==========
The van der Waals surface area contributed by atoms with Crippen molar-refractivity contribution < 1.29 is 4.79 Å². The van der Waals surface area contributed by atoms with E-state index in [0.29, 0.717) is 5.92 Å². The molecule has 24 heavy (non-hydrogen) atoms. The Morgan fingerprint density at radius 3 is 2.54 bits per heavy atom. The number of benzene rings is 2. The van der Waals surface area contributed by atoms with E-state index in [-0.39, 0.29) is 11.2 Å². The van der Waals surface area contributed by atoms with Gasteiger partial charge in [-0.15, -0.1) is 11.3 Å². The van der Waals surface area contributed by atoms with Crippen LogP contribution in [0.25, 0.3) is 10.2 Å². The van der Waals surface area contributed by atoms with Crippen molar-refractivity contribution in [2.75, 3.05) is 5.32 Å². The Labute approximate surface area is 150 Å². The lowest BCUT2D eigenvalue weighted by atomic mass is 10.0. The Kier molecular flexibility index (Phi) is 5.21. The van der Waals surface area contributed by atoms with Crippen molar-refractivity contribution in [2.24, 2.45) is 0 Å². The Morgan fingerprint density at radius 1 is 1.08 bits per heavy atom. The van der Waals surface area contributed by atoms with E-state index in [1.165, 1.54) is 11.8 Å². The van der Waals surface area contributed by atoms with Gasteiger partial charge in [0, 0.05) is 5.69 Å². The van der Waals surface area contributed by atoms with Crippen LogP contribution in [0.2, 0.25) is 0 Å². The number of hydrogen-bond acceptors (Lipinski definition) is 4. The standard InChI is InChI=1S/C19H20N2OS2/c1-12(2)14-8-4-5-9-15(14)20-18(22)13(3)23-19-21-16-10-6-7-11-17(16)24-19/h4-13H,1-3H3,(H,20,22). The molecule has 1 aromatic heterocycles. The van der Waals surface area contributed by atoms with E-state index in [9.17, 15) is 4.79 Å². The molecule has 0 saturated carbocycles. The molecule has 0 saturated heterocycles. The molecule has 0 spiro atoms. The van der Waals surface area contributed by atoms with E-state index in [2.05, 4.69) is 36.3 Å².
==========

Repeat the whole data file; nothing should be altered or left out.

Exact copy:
The van der Waals surface area contributed by atoms with Crippen molar-refractivity contribution < 1.29 is 4.79 Å². The van der Waals surface area contributed by atoms with E-state index in [0.29, 0.717) is 5.92 Å². The molecule has 24 heavy (non-hydrogen) atoms. The Morgan fingerprint density at radius 3 is 2.54 bits per heavy atom. The number of benzene rings is 2. The van der Waals surface area contributed by atoms with E-state index in [-0.39, 0.29) is 11.2 Å². The van der Waals surface area contributed by atoms with Gasteiger partial charge in [-0.15, -0.1) is 11.3 Å². The van der Waals surface area contributed by atoms with Crippen LogP contribution in [0.25, 0.3) is 10.2 Å². The van der Waals surface area contributed by atoms with Crippen molar-refractivity contribution in [2.75, 3.05) is 5.32 Å². The Labute approximate surface area is 150 Å². The lowest BCUT2D eigenvalue weighted by atomic mass is 10.0. The Kier molecular flexibility index (Phi) is 5.21. The van der Waals surface area contributed by atoms with Crippen molar-refractivity contribution in [2.24, 2.45) is 0 Å². The Morgan fingerprint density at radius 1 is 1.08 bits per heavy atom. The van der Waals surface area contributed by atoms with E-state index in [1.165, 1.54) is 11.8 Å². The van der Waals surface area contributed by atoms with Gasteiger partial charge in [0, 0.05) is 5.69 Å². The van der Waals surface area contributed by atoms with Crippen LogP contribution in [0.2, 0.25) is 0 Å². The number of hydrogen-bond acceptors (Lipinski definition) is 4. The standard InChI is InChI=1S/C19H20N2OS2/c1-12(2)14-8-4-5-9-15(14)20-18(22)13(3)23-19-21-16-10-6-7-11-17(16)24-19/h4-13H,1-3H3,(H,20,22). The molecule has 1 aromatic heterocycles. The van der Waals surface area contributed by atoms with E-state index in [9.17, 15) is 4.79 Å². The molecule has 0 saturated carbocycles. The molecule has 0 saturated heterocycles. The molecule has 0 spiro atoms. The van der Waals surface area contributed by atoms with E-state index in [2.05, 4.69) is 36.3 Å².